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07.10.2006 Feature Article


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“Work where you work and play where you play; That is the way to be cheerful and gay; All that you do, do with your mind; Things done by halves are never done right.” I hope I got it all right, but if I didn't please forgive me because it was one of the 'recitations' I learnt in my primary school days in the 50s.

Of course, at that time I didn't understand a word of it but looking back now, I see how much gratitude I owe my class one teacher for having forced me to 'chew' it by heart. It's only when I grew up that I realised how beneficial all these 'recitations' and poems we learnt in the primary school was for those of us who had our early education in the rural areas. Without them it would have been difficult for many of us to speak any English at all. Decades later, and with a clearer understanding now of what I used to recite like a parrot I've also come to appreciate the sense in what I learnt as a child and its relevance to developments going on in Ghana.

Looking at all the development projects that have been initiated in Ghana over the years and especially in the past two decades there can be no doubt that we should have gone much further than we have if we had paid more attention to doing what we've been doing well instead of doing them 'by halves'. After all, it's only by building on what we already have that we shall move forward not when we always have to start afresh. Evidence that almost 50 years after Independence we are still struggling to rebuild some of what we've once had instead of improving upon them is clear for all to see. Many structures and projects that have been built since Independence (e.g. Star and Meridian Hotels) have collapsed or have been demolished even when 15th Century structures (e.g. the Castles) are still standing tall.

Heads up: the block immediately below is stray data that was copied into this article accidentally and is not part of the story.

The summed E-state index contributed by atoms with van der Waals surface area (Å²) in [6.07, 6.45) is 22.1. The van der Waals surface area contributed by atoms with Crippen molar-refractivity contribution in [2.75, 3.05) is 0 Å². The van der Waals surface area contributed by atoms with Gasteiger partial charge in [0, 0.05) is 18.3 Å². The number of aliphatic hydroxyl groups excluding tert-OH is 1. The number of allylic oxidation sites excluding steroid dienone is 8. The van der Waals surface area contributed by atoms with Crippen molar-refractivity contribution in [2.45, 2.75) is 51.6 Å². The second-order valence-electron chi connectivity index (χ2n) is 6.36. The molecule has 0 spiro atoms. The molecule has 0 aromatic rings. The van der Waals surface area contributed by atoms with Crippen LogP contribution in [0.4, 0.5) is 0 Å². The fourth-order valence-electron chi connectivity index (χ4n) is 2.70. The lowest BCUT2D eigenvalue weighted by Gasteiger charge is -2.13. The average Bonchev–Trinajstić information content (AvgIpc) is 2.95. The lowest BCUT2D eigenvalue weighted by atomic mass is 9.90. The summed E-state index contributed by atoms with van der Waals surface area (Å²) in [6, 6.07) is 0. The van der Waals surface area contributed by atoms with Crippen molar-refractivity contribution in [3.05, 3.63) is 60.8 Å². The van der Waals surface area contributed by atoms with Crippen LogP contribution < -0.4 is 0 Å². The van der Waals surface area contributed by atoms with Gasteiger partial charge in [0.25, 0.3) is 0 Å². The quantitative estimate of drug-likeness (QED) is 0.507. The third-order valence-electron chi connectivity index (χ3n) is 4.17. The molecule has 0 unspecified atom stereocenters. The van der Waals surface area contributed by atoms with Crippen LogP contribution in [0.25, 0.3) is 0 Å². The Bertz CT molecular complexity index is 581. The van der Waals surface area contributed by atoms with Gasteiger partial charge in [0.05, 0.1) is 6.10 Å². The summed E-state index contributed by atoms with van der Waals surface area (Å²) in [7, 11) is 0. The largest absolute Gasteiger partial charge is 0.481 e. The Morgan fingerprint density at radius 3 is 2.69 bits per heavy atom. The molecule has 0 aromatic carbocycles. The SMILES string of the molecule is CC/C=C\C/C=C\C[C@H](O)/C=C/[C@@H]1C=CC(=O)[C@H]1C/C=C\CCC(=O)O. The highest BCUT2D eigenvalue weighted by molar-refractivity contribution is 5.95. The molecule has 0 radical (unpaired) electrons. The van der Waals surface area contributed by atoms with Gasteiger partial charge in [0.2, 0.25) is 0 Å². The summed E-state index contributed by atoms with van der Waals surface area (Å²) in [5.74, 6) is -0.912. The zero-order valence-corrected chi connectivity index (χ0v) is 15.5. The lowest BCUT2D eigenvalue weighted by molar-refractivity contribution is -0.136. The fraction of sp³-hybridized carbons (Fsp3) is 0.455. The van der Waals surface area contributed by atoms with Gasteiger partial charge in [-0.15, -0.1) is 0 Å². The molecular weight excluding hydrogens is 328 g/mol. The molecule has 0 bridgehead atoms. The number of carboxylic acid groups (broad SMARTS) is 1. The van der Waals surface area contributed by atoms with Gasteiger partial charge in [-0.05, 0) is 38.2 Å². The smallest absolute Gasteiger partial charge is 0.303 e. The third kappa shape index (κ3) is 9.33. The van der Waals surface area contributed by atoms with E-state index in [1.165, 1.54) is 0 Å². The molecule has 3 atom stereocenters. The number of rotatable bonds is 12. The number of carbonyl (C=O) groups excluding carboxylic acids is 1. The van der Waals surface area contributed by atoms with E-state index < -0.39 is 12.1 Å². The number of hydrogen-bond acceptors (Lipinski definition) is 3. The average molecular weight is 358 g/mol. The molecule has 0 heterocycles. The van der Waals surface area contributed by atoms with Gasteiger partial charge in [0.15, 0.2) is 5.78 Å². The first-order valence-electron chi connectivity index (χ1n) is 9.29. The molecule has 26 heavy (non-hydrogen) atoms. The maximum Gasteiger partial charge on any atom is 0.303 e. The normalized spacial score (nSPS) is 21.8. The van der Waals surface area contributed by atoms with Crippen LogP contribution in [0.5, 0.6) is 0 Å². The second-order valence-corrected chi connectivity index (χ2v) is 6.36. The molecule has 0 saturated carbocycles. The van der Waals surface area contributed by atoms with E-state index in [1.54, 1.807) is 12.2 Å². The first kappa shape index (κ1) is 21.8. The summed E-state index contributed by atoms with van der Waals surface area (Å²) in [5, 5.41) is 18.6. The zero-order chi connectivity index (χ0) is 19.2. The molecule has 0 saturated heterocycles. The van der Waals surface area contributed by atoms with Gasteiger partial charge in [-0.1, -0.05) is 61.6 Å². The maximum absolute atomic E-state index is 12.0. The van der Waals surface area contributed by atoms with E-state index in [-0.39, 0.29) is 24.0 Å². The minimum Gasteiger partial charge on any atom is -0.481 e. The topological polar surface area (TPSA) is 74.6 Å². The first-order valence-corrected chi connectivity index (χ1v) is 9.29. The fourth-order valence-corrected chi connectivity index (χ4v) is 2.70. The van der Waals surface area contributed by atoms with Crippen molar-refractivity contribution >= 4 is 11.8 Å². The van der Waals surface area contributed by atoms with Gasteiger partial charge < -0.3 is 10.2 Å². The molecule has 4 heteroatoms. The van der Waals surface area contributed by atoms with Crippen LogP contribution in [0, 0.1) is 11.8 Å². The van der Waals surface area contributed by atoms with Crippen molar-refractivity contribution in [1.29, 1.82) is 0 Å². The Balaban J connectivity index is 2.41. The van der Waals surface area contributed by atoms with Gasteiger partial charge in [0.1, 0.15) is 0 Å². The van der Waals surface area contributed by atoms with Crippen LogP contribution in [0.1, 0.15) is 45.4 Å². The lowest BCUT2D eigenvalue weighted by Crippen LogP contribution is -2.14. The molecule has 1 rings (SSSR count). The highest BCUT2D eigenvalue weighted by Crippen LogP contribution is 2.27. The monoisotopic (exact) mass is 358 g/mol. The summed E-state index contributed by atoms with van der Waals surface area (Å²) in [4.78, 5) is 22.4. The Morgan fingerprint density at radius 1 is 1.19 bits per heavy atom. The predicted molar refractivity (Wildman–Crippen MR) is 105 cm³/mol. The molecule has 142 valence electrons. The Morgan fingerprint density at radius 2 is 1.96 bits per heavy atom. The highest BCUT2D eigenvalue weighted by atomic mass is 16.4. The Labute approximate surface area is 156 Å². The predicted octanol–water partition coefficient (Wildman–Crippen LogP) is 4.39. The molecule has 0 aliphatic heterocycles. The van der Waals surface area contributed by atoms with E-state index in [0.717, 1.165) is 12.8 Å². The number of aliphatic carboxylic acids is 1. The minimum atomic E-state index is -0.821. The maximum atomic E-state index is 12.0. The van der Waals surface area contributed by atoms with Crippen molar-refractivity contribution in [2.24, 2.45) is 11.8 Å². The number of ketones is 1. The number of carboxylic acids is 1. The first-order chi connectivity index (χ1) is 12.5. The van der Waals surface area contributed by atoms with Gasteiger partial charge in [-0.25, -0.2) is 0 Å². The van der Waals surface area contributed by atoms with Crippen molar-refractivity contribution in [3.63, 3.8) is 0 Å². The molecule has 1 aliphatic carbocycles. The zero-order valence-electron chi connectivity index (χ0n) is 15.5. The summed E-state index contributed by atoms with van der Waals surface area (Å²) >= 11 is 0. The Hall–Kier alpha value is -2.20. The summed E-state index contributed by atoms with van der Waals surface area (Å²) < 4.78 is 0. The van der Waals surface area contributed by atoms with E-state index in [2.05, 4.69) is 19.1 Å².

Unfortunately, as a people, we appear to have this negative attitude which makes us accept mediocrity as being normal. This may be explained, for example, in a saying like “pintin biara ye omee” which may be loosely translated as “once the stomach is full it doesn't matter what was used to fill it”. In a society where such thoughts are accepted as normal you risk being labelled “too known” if you are seen to be finding faults with obviously poorly executed jobs. So, for example, a painter you have contracted to paint only your wall ends up spilling paint on your floor or furniture but he doesn't see he has done anything wrong. If you don't insist on it, he will leave without cleaning the mess created by his inefficiency. If you complain, you are “too known”.
The Airport Car Park

At the entrance of the arrival hall of Kotoka International Airport you are greeted with the message: “Welcome to Ghana, The Gateway to Africa”. Since renovation works at the Airport are still on-going, perhaps it may not be fair yet to state outright that referring to it as the “Gateway to Africa” is a bit too self-glorifying. But whereas it is an incontestable fact that we are the first Black African country to have achieved Independence I think we need to wait till all the renovation works are complete before we convince ourselves that our airport indeed qualifies to be labelled the “Gateway to Africa”.

Among the improvements at the airport so far is the construction of an additional car park where you now take a ticket and the gate automatically opens. But perhaps typical of the way we do our things we appear to have forgotten that not only vehicles, but also airport trolleys and suitcases make use of an airport car park. The end result is that on arrival at the Airport you may use a trolley to carry your luggage out but you will still require the assistance of “goro boys” to get them to the car park.